5. Otama Village (Fukushima)
Located at the heart of Fukushima Prefecture, Otama Village is famous for Mount Adatara, an active volcano, which stands as the symbol of the region. The mountain gives signs of seasonal change, with rhododendrons in full bloom in early summer, colored foliage in fall and silvery snow in winter. Endowed with rich soil, the village has built its life on the agriculture of rice, vegetables and livestock.
4. Iide Town (Yamagata)
Iide Town is located at the southwest of Yamagata Prefecture, with approximately 84 percent of its area covered with mountain forests. It’s also known as the snowbelt of the prefecture. While rice is the main agricultural product, Iide also produces about 40 percent of the Yonezawa beef in Japan.
3. Ohkura Village (Yamagata)
Ohkura Village can be found at the center of Yamagata Prefecture. The village’s Hijiori Hot Spring has been a popular tourist destination since its founding in 807, with a history spanning some 1,200 years. The name hijiori (elbow-breaking) derives from a folk tale that the spring’s hot water cured the broken elbow of an old monk. The area turns into a busy market in the morning, where visitors can buy fresh vegetables, fruit and homemade dishes brought by local residents.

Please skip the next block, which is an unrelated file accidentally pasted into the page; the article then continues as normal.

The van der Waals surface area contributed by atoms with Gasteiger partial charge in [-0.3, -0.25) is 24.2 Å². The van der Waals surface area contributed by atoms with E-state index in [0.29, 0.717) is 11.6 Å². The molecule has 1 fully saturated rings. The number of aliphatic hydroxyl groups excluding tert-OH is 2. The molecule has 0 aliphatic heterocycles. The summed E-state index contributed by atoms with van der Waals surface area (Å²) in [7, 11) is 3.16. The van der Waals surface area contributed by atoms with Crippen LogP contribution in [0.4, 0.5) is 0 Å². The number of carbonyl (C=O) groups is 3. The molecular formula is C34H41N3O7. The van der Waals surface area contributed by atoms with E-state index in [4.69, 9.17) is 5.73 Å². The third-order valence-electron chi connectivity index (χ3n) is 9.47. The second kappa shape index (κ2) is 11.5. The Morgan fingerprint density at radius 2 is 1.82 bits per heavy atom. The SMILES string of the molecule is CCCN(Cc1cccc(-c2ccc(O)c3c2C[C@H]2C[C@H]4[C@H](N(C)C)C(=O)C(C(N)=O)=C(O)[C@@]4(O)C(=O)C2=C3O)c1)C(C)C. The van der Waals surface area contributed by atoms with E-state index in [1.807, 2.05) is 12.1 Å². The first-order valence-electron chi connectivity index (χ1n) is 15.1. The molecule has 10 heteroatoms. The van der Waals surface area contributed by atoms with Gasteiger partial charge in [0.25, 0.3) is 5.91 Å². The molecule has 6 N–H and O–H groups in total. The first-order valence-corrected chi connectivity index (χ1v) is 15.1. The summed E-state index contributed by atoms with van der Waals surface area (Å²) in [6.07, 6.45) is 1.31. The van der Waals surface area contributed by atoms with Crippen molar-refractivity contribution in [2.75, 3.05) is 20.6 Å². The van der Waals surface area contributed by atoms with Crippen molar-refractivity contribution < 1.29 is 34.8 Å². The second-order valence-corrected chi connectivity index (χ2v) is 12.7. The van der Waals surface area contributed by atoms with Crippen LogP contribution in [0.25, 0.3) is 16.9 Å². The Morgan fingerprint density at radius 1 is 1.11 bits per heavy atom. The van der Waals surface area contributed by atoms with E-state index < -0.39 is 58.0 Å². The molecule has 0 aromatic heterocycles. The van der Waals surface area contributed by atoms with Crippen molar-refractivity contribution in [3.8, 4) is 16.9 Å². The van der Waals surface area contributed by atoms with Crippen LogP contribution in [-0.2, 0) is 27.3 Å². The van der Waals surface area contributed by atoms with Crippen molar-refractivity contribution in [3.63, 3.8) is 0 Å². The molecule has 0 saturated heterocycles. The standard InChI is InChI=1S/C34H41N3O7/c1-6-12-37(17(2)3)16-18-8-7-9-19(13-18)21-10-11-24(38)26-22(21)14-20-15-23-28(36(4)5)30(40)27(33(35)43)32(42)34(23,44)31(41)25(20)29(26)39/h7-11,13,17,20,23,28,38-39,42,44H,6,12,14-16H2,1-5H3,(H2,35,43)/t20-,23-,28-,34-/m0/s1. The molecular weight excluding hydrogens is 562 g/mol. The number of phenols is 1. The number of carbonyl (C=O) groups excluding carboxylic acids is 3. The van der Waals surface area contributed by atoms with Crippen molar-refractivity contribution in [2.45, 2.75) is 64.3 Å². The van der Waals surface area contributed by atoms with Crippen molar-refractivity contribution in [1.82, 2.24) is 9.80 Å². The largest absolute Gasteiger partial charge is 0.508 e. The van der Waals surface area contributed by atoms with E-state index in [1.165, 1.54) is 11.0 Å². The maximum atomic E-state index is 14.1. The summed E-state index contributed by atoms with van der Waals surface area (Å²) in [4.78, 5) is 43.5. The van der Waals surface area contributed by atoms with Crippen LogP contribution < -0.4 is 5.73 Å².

2. Kosaka Town (Akita)
While located in Akita Prefecture, Kosaka Town shares its border with neighboring Aomori. While Lake Towada is the town’s most famous natural treasure, it also presents some historical buildings symbolic of Japan’s industrial modernization, including Kosaka Mine Office pictured above. In fact, the town’s historic smelting business is still at the core of local industry, which now specializes in metals recycling.
1. Mishima Town (Fukushima)
Known as the land of paulownia, Mishima Town is situated in a snowbelt region in Fukushima Prefecture. People in this town have long lived on the principle of making things from what they find in nature. They’re particularly known for a weaving technique known as Okuaizu-amikumi-zaiku, which is used to make baskets, bags and other daily items with the vines of wild plants. Some of these artifacts are now certified as Japanese traditional crafts, with the entire creation process highly family-oriented and deeply rooted in the town’s work cycle, with many devoting their time to craftwork in the winter when heavy snow makes farming impossible.